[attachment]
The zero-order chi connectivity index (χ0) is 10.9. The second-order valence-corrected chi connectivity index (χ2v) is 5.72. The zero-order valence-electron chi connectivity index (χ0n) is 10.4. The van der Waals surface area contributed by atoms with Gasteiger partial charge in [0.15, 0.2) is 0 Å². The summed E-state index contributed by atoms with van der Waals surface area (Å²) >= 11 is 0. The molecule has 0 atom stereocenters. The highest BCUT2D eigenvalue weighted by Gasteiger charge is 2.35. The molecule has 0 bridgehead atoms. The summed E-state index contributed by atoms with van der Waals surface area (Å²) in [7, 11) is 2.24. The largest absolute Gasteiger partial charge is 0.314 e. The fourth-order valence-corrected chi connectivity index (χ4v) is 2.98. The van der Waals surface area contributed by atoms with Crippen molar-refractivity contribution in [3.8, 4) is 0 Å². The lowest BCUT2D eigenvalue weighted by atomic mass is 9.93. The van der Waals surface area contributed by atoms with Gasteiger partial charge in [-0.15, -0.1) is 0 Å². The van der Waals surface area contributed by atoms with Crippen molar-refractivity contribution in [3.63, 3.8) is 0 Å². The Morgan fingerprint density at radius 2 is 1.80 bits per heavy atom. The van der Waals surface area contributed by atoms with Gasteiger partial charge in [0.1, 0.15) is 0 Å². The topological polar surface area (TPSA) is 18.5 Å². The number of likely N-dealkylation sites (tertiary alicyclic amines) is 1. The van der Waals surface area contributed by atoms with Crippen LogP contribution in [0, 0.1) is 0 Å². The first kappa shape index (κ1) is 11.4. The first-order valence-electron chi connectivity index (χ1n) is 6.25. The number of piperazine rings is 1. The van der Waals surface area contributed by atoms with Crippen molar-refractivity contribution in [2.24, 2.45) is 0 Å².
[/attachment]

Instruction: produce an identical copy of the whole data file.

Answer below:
The zero-order chi connectivity index (χ0) is 10.9. The second-order valence-corrected chi connectivity index (χ2v) is 5.72. The zero-order valence-electron chi connectivity index (χ0n) is 10.4. The van der Waals surface area contributed by atoms with Gasteiger partial charge in [0.15, 0.2) is 0 Å². The summed E-state index contributed by atoms with van der Waals surface area (Å²) >= 11 is 0. The molecule has 0 atom stereocenters. The highest BCUT2D eigenvalue weighted by Gasteiger charge is 2.35. The molecule has 0 bridgehead atoms. The summed E-state index contributed by atoms with van der Waals surface area (Å²) in [7, 11) is 2.24. The largest absolute Gasteiger partial charge is 0.314 e. The fourth-order valence-corrected chi connectivity index (χ4v) is 2.98. The van der Waals surface area contributed by atoms with Crippen molar-refractivity contribution in [3.8, 4) is 0 Å². The lowest BCUT2D eigenvalue weighted by atomic mass is 9.93. The van der Waals surface area contributed by atoms with Gasteiger partial charge in [-0.15, -0.1) is 0 Å². The van der Waals surface area contributed by atoms with Crippen molar-refractivity contribution in [3.63, 3.8) is 0 Å². The Morgan fingerprint density at radius 2 is 1.80 bits per heavy atom. The van der Waals surface area contributed by atoms with Gasteiger partial charge in [0.1, 0.15) is 0 Å². The topological polar surface area (TPSA) is 18.5 Å². The number of likely N-dealkylation sites (tertiary alicyclic amines) is 1. The van der Waals surface area contributed by atoms with Crippen LogP contribution in [0, 0.1) is 0 Å². The first kappa shape index (κ1) is 11.4. The first-order valence-electron chi connectivity index (χ1n) is 6.25. The number of piperazine rings is 1. The van der Waals surface area contributed by atoms with Crippen molar-refractivity contribution in [2.24, 2.45) is 0 Å².